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Marcia Mazur-Gold and Ross Mazur Mid Century Handmade Paper Sculpture

$3,500.00

Handmade Paper Sculpture by Marcia Gilbert Mazur

Description

Artist: Ross Mazur, American and Marcia Mazur-Gold, American
Medium: handmade paper, Pressed Cotton Fiber Collage Sculpture in Plexi-case, signed in pencil “Marcia Gilbert Mazur”
Measurements: 44 5/8″ H x 5 3/8″ D x 34 3/8″ W

Condition Report:  Minor age appropriate handling wear. Original Plexi-case frame with some cracks (frame overall of very fine quality and condition). Overall remaining in outstanding presentation– excellent condition.

 

Ross Mazur was born and raised in Chicago. After receiving a scholarship at the Chicago Art Institute, he enjoyed a 20-year career as an illustrative photographer, bringing to the industry many original and innovative techniques still in use today.

Ross Mazur has been a full-time working artist all his life. Since the 1980’s he has focused his creative endeavors painting, shaping and embellishing handmade pulp paper. This kind of art can be hard, but satisfying, work. The end result of this effort is an interesting combination of production processes from raw materials to finished art pieces. In 2002, Marcia and Ross completed a video segment for the PBS series “The Artist’s Workshop”.

Ross was introduced to paper art by his wife Marcia Mazur-Gold, who died 2004, but before her death they collaborated on the creation of mixed media compositions. They had been working as a team on and off since 1971 and began working in paper in 1981 when Marcia took a papermaking workshop at the famous Ox Bow Art School in Michigan. Drawn to his wife’s creative work, Ross quickly left his clay work and other art behind.

By 1980s Ross owned a gallery on the North Shore in Chicago which he ran for four years but then moved on to do mainly art expos and festivals around the country including New York City. In 1986, the Mazurs showed their work at the Los Angeles Art Expo and stopped off in Sedona. Two weeks later they bought a house here and built their studio.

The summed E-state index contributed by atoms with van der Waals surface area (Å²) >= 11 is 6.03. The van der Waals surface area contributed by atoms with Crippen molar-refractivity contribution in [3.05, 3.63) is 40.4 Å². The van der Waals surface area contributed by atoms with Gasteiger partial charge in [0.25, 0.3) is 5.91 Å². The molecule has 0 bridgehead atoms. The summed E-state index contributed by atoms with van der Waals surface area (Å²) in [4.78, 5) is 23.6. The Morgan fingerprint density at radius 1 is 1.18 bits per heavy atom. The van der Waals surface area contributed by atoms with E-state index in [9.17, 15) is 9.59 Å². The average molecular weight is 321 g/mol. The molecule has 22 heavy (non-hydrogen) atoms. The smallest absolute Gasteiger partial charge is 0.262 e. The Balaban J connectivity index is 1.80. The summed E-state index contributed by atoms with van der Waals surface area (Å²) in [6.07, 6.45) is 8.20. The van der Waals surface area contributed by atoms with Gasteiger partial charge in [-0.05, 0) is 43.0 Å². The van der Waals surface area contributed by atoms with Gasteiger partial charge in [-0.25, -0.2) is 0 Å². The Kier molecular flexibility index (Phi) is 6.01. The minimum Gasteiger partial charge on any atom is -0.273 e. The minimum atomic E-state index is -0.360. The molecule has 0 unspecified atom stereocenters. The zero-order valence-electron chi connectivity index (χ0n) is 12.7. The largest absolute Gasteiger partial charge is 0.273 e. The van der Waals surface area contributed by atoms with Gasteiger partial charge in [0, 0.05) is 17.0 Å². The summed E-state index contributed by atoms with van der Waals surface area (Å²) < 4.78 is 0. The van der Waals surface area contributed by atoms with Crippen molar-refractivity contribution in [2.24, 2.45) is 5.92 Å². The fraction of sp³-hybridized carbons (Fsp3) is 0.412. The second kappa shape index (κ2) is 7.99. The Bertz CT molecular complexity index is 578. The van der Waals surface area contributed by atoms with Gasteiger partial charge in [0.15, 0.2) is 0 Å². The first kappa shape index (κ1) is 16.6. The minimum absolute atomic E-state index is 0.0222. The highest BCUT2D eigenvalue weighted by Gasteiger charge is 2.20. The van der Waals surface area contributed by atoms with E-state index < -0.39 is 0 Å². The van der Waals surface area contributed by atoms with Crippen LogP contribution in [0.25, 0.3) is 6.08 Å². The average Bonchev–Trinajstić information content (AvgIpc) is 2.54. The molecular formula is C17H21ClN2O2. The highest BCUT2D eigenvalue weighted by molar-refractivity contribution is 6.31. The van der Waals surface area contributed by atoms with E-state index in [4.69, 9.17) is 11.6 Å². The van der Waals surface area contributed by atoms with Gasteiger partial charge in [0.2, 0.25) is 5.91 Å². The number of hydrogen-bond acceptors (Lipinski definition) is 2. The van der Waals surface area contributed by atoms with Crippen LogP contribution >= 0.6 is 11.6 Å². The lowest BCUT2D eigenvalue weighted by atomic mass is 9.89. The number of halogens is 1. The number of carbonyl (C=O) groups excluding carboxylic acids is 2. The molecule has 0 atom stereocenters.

They also maintained a studio in Miami and, for a while, in Michigan, which gave them an opportunity to work closer to the main art festivals where they sold their work. Where they went really all depended on where the collectors of their art went. Moving around the country, with the Mid-West in the summer, and Florida in the winter, with the Arizona art festivals in between, became a way of life. Here in Arizona, Ross participated in art festivals in Sedona, Tempe, Scottsdale, Tucson and Fountain Hills.

In 1991 Mazur’s work took a turn toward Native American motif although his paper sculptures, both free-standing and for the wall, remained abstract. He also removed the Lucite framing that encased the paper art. This change dramatically altered the way the paper art was perceived, especially here in Arizona. It sells extremely well. Just as Ross loves the tactile nature of this medium, perhaps his collectors also feel the need to be close to the art without impediments such as Lucite cases.

At the present time Ross is working on a series of sculptural compositions for the wall as well as free standing sculptures. These pieces are composed of a pressed cotton fiber matrix, utilizing the process of handmade paper.

Mazur has participated in the Sedona Art Tour that brought participants from the Page Spring Winery by limo to his studio. At the studio they were treated to a gallery with his work, then on to a room where the paper is pulverized in a Hollander beater and then put through a 60-ton press to make large sheets of handmade paper. The largest space is between these two rooms, where Ross puts together various papers, painting and embellishing them. It is an extraordinary process and fun to watch.

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